During the modern Civil Rights Movement, Martin Luther King Jr. strongly advocated for non-violent demonstrations. Sit-ins were a form of protest where individuals would occupy a public space, such as a restaurant or a bus, to challenge racial segregation. Boycotts involved refusing to use or buy certain goods or services as a means of protest. Marches were large-scale demonstrations where people would gather and walk together to demand equal rights and justice. Martin Luther King Jr. believed in utilizing all these forms of non-violent protest to bring attention to and challenge racial inequality and discrimination.

    Rate this question:

  • 5.

    Who said the following:"Violence never solves problems. It only creates new and more complicated ones..."

    • A.

      Martin Luther King Jr.

    • B.

      Malcolm X

    • C.

      Bull Connor

    • D.

      George C. Wallace

    Correct Answer
    A. Martin Luther King Jr.

    Explanation
    This quote reflects Martin Luther King Jr.'s belief in nonviolent resistance as a means of achieving social change. He advocated for peaceful protests and civil disobedience to address systemic injustices and promote equality. King believed that violence only perpetuates more problems and does not lead to long-lasting solutions. His commitment to nonviolence was a cornerstone of the civil rights movement and continues to inspire activists today.

  • 6.

    Whose arrest led to the desegregation of the public transit system Montgomery, Alabama?

    • A.

      Bull Connor

    • B.

      Jim Wallace

    • C.

      Tina Parkay

    • D.

      Rosa Parks

    Correct Answer
    D. Rosa Parks

    Explanation
    Rosa Parks' arrest played a pivotal role in the desegregation of the public transit system in Montgomery, Alabama. On December 1, 1955, Parks refused to give up her seat to a white passenger on a bus, as required by the city's segregation laws. Her act of defiance sparked the Montgomery Bus Boycott, a year-long protest led by civil rights activists, including Martin Luther King Jr. The boycott ultimately led to a Supreme Court ruling that declared segregated buses unconstitutional, marking a significant victory in the fight against racial segregation.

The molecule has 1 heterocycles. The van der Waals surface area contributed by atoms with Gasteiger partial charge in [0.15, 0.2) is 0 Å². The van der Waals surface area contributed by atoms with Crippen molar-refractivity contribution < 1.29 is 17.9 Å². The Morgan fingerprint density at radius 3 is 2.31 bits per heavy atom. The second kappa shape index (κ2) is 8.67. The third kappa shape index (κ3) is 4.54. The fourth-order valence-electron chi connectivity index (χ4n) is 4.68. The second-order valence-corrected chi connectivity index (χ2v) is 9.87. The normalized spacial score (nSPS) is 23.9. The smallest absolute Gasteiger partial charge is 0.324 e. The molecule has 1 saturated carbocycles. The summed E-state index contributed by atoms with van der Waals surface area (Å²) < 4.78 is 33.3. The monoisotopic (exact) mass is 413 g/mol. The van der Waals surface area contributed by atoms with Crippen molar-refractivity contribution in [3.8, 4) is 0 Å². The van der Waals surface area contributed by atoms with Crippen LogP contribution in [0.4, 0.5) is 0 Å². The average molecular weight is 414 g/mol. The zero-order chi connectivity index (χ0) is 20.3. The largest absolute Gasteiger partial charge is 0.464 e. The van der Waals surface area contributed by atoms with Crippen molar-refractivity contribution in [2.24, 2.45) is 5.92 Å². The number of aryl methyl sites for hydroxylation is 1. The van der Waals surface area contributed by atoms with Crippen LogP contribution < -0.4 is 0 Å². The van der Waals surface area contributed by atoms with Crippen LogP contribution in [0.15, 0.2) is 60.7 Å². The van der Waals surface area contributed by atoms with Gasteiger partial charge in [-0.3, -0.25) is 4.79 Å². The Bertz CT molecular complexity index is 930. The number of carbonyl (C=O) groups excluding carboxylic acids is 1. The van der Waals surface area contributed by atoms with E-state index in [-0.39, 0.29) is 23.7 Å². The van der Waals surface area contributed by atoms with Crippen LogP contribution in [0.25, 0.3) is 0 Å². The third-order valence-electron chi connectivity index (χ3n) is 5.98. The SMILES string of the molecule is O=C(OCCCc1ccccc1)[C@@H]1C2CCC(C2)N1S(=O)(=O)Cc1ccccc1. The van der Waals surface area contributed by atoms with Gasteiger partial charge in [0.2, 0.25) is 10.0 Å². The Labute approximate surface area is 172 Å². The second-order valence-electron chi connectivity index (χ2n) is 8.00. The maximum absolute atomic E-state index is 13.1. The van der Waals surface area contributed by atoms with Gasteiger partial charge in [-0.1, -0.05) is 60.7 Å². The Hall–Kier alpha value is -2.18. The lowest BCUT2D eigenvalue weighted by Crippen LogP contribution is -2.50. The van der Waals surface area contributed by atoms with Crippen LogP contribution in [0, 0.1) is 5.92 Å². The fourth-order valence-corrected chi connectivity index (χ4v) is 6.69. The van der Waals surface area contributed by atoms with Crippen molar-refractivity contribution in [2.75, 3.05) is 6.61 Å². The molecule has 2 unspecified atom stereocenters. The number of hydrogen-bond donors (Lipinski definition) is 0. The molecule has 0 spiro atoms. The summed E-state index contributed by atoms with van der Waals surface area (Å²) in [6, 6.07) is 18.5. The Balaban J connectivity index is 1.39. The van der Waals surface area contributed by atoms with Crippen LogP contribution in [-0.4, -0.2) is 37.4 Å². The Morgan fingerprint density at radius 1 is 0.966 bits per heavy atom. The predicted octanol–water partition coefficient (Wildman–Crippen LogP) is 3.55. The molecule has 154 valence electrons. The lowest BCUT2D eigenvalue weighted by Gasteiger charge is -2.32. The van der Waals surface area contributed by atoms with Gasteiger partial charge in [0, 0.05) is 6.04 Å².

Rate this question:

  • 7.

    Who was the first African American student at Ole Miss?

    • A.

      Medgar Evers

    • B.

      James Meredith

    • C.

      Byron Smith

    • D.

      Thurgood Marshall

    Correct Answer
    B. James Meredith

    Explanation
    James Meredith was the first African American student at Ole Miss. In 1962, he successfully enrolled at the University of Mississippi, breaking the color barrier and paving the way for future African American students. His enrollment was met with intense opposition, leading to riots and violence on campus. Despite the challenges he faced, Meredith's courage and determination made a significant impact on the civil rights movement and the desegregation of educational institutions in the United States.

    Rate this question: